Tioguanine is a medicine used at Great Ormond Street Hospital (GOSH) to treat certain types of cancer and leukaemia.
How is tioguanine given?
For the treatment of leukaemia, tioguanine is given by mouth in tablet or liquid form once a day. It should be taken one hour after food in the evening but not with milk products as these affect how the medicine is absorbed. For other types of cancer, tioguanine should be taken as directed by your doctor, nurse or pharmacist.
What are the side effects of tioguanine?
Bone marrow suppression
There will be a temporary reduction in how well your child’s bone marrow works. This means your child may become anaemic, bruise or bleed more easily than usual, and have a higher risk of infection. Your child’s blood counts will be checked regularly to see how the bone marrow is working. Please tell your doctor if your child seems unusually tired, has bruising or bleeding, or any signs of infection, especially a high temperature.
Please tell the doctor or nurse if your child has diarrhoea that is not controlled or persists. It is important that your child drinks plenty of fluids.
Nausea and vomiting
Anti-sickness medicines can be given to reduce or prevent these symptoms. Please tell your doctor or nurse if your child’s sickness is not controlled or persists.
Temporary effect on liver function
Some children are sensitive to tioguanine, which can cause changes in liver function. This should return to normal when the treatment is finished. If your child’s liver function is temporarily serious affected then the treatment will be changed. Blood tests may be taken to monitor your child’s liver function (LFTs). Please contact your doctor immediately if your child complains of pain in his or her right side or develops a yellow skin tinge.
Tioguanine and interactions with other medicines
Some medicines can react with tioguanine, altering how well it works. Always check with your doctor or pharmacist before giving your child any other medicine, including medicines on prescription from your family doctor (GP), medicines bought from a pharmacy (chemist) or any herbal or complementary medicines.
Important information you should know about tioguanine
- Keep all medicines in a safe place where children cannot reach them.
- Tioguanine tablets or liquid should be kept in a cool, dry place away from direct sunlight or heat.
- You should handle these medicines with care, avoiding touching them where possible. If you are pregnant or think you could be pregnant, please discuss handling instructions with your doctor, nurse or pharmacist. Please see our special handling requirements information sheet for further details.
- If your child vomits after taking the dose, inform the doctor or nurse. Do not give them another dose.
- If you forget to give your child their dose, do not give them a double dose. Inform your doctor or nurse and keep to your child’s regular dose schedule.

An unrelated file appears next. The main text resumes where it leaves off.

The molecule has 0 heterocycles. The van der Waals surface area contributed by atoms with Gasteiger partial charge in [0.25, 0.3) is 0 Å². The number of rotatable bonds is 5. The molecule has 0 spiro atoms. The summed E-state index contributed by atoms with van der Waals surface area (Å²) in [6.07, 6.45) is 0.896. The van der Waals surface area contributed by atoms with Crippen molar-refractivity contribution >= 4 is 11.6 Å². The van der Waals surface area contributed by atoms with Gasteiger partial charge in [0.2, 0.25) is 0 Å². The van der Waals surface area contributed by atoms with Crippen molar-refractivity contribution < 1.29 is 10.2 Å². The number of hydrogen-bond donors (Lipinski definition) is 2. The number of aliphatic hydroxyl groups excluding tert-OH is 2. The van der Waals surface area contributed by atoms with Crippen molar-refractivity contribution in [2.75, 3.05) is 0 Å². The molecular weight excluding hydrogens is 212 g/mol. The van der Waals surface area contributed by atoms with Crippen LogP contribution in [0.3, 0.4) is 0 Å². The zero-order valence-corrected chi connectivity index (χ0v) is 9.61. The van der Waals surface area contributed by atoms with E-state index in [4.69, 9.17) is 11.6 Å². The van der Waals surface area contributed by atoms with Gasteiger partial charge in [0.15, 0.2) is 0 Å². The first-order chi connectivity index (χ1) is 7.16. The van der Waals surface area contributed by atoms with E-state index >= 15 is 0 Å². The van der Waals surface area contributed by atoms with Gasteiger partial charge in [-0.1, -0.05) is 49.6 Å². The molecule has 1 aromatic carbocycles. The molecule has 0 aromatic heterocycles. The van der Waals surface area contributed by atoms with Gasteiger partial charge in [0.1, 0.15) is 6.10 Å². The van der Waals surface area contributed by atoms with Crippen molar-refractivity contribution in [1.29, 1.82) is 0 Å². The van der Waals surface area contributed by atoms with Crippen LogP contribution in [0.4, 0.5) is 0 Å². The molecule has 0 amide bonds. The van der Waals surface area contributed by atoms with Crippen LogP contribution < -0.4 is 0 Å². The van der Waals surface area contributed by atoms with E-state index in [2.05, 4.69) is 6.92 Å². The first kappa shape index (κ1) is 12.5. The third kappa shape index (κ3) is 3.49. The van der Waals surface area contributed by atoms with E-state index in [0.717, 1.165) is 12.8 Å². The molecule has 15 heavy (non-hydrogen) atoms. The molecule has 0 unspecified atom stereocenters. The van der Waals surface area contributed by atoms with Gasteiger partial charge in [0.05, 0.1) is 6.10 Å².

- Sometimes it is necessary to halve tablets to get the correct dose. A tablet cutter may be used for this but you should keep it only for cutting chemotherapy tablets.
- If your child cannot swallow tablets, you can ask the pharmacist for the liquid preparation.
- Vomit and dirty disposable nappies should be placed inside two rubbish bags and disposed of along with your normal rubbish.
- If your doctor decides to stop treatment with tioguanine or the medicine passes its expiry date, return any remaining medicine to the pharmacist. Do not flush it down the toilet or throw it away.
Please read this information sheet from GOSH alongside the patient information leaflet (PIL) provided by the manufacturer. If you do not have a copy of the manufacturer’s patient information leaflet please talk to your pharmacist. A few products do not have a marketing authorisation (licence) as a medicine and therefore there is no PIL.
For children in particular, there may be conflicts of information between the manufacturer’s patient information leaflet (PIL) and guidance provided by GOSH and other healthcare providers. For example, some manufacturers may recommend, in the patient information leaflet, that a medicine is not given to children aged under 12 years. In most cases, this is because the manufacturer will recruit adults to clinical trials in the first instance and therefore the initial marketing authorisation (licence) only covers adults and older children.
For new medicines, the manufacturer then has to recruit children and newborns into trials (unless the medicine is not going to be used in children and newborns) and subsequently amend the PIL with the approved information. Older medicines may have been used effectively for many years in children without problems but the manufacturer has not been required to collect data and amend the licence. This does not mean that it is unsafe for children and young people to be prescribed such a medicine ‘off-licence/off-label’. However, if you are concerned about any conflicts of information, please discuss with your doctor, nurse or pharmacist.